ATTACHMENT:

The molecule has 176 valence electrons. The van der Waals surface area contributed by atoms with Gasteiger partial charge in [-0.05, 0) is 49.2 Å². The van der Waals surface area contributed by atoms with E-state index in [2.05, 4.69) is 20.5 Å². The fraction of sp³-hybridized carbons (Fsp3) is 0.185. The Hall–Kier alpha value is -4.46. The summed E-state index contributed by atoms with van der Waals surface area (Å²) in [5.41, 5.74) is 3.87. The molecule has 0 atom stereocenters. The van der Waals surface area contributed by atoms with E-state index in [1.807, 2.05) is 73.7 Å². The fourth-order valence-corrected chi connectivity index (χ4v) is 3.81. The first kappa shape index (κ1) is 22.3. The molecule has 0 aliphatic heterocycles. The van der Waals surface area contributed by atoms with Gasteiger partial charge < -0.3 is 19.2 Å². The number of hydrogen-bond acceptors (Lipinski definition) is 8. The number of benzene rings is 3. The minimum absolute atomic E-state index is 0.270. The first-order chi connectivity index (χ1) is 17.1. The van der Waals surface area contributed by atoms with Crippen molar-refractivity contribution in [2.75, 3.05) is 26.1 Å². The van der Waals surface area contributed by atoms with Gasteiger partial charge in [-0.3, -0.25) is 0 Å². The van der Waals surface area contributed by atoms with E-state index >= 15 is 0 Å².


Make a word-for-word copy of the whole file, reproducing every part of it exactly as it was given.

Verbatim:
The molecule has 176 valence electrons. The van der Waals surface area contributed by atoms with Gasteiger partial charge in [-0.05, 0) is 49.2 Å². The van der Waals surface area contributed by atoms with E-state index in [2.05, 4.69) is 20.5 Å². The fraction of sp³-hybridized carbons (Fsp3) is 0.185. The Hall–Kier alpha value is -4.46. The summed E-state index contributed by atoms with van der Waals surface area (Å²) in [5.41, 5.74) is 3.87. The molecule has 0 atom stereocenters. The van der Waals surface area contributed by atoms with E-state index in [1.807, 2.05) is 73.7 Å². The fourth-order valence-corrected chi connectivity index (χ4v) is 3.81. The first kappa shape index (κ1) is 22.3. The molecule has 0 aliphatic heterocycles. The van der Waals surface area contributed by atoms with Gasteiger partial charge < -0.3 is 19.2 Å². The number of hydrogen-bond acceptors (Lipinski definition) is 8. The number of benzene rings is 3. The minimum absolute atomic E-state index is 0.270. The first-order chi connectivity index (χ1) is 17.1. The van der Waals surface area contributed by atoms with Crippen molar-refractivity contribution in [2.75, 3.05) is 26.1 Å². The van der Waals surface area contributed by atoms with Gasteiger partial charge in [-0.3, -0.25) is 0 Å². The van der Waals surface area contributed by atoms with E-state index >= 15 is 0 Å².